In GA, chromosomes with a higher fitness (lower energy demand) with respect to the optimization goal are selected for genetic evolution. To measure the fitness of a chromosome, an evaluation function should be defined. In this algorithm, the optimization goal is to search an optimal path with a minimum energy demand. The fitness function is therefore defined as the total energy demand of the path. Since a chromosome is composed of genes representing the order of check points being visited, the total energy demand of a path is the summation of the individual energy demand of all consecutive gene pairs along the chromosome. Figure
An example illustrating the computation of individual demand.
For the energy demand of a pair of check points, there are three major possible cases. The first one is the case when the line connecting them is parallel to one of the inertial frame axes. The points pair
Assumed that the manipulator is currently at the check point
From the energy demands of the motion primitives in Table
Figure
The genes pair forms a line which is parallel to one of the inertial frame axes.
The genes pair forms a plane which is parallel to the plane formed by any two of the inertial frame axes.
The idea of the proposed operator, PlanarNN.
From Figure
The design of PlanarNN is a greedy search for an optimal solution. To avoid a local optimal solution, three conventional genetic operators are involved in the evolution process. They are (a) genes flip, (b) genes swap, and (c) genes slide. For the working principle of these conventional operators, it is illustrated in [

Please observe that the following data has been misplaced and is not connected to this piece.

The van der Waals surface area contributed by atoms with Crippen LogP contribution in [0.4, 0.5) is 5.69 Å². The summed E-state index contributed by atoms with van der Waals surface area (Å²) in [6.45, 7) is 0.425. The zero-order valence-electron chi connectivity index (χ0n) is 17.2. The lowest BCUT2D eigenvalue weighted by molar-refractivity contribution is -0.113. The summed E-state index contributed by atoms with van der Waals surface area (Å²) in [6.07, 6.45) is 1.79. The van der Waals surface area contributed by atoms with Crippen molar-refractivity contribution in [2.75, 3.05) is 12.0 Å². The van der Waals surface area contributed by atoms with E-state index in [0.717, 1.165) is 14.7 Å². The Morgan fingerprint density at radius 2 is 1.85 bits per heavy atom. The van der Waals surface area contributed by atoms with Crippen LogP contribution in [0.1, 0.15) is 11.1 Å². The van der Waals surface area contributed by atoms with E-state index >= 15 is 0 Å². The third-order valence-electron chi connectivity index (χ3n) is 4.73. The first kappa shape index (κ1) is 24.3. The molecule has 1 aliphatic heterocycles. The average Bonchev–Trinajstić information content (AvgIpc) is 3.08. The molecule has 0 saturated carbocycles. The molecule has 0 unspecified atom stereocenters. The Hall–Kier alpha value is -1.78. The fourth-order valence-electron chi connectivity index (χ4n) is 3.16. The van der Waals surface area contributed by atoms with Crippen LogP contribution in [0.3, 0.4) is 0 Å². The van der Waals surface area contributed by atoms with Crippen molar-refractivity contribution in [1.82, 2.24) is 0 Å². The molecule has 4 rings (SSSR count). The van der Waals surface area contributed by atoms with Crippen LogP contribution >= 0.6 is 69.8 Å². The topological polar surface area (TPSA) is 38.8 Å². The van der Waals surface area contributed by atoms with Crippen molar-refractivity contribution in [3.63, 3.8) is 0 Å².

In this section, the performance of the proposed algorithm is evaluated by simulating a path planning problem on a structural frame. To evaluate the algorithm under different aspects, different simulations are performed. Forty points are first randomly generated on a cubic frame structure and the edge length is 40 meters. It is divided into many smaller cells each with 1 meter long (
The key parameters for the simulations.
Robot initial position  (4, 29, 4) 
Robot initial head vector  (1, 0, 0) 
Robot initial normal vector  (0, 0, 1) 
Robot final position  (31, 26, 25) 
Maximum number of generation  1000 
Number of experiments  5 
The first simulation aims to show the effect of different population sizes on the final solution path. The conventional genetic operators are utilized during the genetic evolution. At the same time, the maximum population size is varied. The simulation is repeated five times and the mean total energy demand of the best solution path is shown in Figure
The total energy demand of the final solution with different population sizes.
In general, the total energy demand of the best solution path searched by the algorithm decreases when the population size increases. It is reasonable because more chromosomes are involved in searching the global optimal path. From the simulation results, the best population size is selected as 80.
In the second simulation, the proposed genetic operator, PlanarNN, is utilized to search a solution path and the result is compared with the results of using conventional genetic operators. The simulation is repeated 10 times and the mean of the ten simulation results is shown in Figure